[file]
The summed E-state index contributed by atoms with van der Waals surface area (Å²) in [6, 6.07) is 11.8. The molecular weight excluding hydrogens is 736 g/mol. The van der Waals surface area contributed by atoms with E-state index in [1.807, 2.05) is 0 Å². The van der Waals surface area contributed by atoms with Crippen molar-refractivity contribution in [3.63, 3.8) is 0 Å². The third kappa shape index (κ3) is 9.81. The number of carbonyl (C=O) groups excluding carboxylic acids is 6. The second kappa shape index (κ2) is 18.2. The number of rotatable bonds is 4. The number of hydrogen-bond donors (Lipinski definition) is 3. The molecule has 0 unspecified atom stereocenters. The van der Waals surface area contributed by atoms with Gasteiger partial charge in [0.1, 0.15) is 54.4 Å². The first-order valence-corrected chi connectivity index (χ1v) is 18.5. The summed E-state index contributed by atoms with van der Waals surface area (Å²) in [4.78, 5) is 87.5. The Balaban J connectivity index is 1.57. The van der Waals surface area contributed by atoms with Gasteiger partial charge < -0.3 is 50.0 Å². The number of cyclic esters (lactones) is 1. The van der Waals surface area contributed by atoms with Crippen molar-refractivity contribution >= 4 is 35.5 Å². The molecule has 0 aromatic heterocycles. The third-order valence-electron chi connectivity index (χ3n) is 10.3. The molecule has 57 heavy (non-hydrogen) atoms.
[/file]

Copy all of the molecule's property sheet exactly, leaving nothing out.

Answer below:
The summed E-state index contributed by atoms with van der Waals surface area (Å²) in [6, 6.07) is 11.8. The molecular weight excluding hydrogens is 736 g/mol. The van der Waals surface area contributed by atoms with E-state index in [1.807, 2.05) is 0 Å². The van der Waals surface area contributed by atoms with Crippen molar-refractivity contribution in [3.63, 3.8) is 0 Å². The third kappa shape index (κ3) is 9.81. The number of carbonyl (C=O) groups excluding carboxylic acids is 6. The second kappa shape index (κ2) is 18.2. The number of rotatable bonds is 4. The number of hydrogen-bond donors (Lipinski definition) is 3. The molecule has 0 unspecified atom stereocenters. The van der Waals surface area contributed by atoms with Gasteiger partial charge in [0.1, 0.15) is 54.4 Å². The first-order valence-corrected chi connectivity index (χ1v) is 18.5. The summed E-state index contributed by atoms with van der Waals surface area (Å²) in [4.78, 5) is 87.5. The Balaban J connectivity index is 1.57. The van der Waals surface area contributed by atoms with Gasteiger partial charge < -0.3 is 50.0 Å². The number of cyclic esters (lactones) is 1. The van der Waals surface area contributed by atoms with Crippen molar-refractivity contribution >= 4 is 35.5 Å². The molecule has 0 aromatic heterocycles. The third-order valence-electron chi connectivity index (χ3n) is 10.3. The molecule has 57 heavy (non-hydrogen) atoms.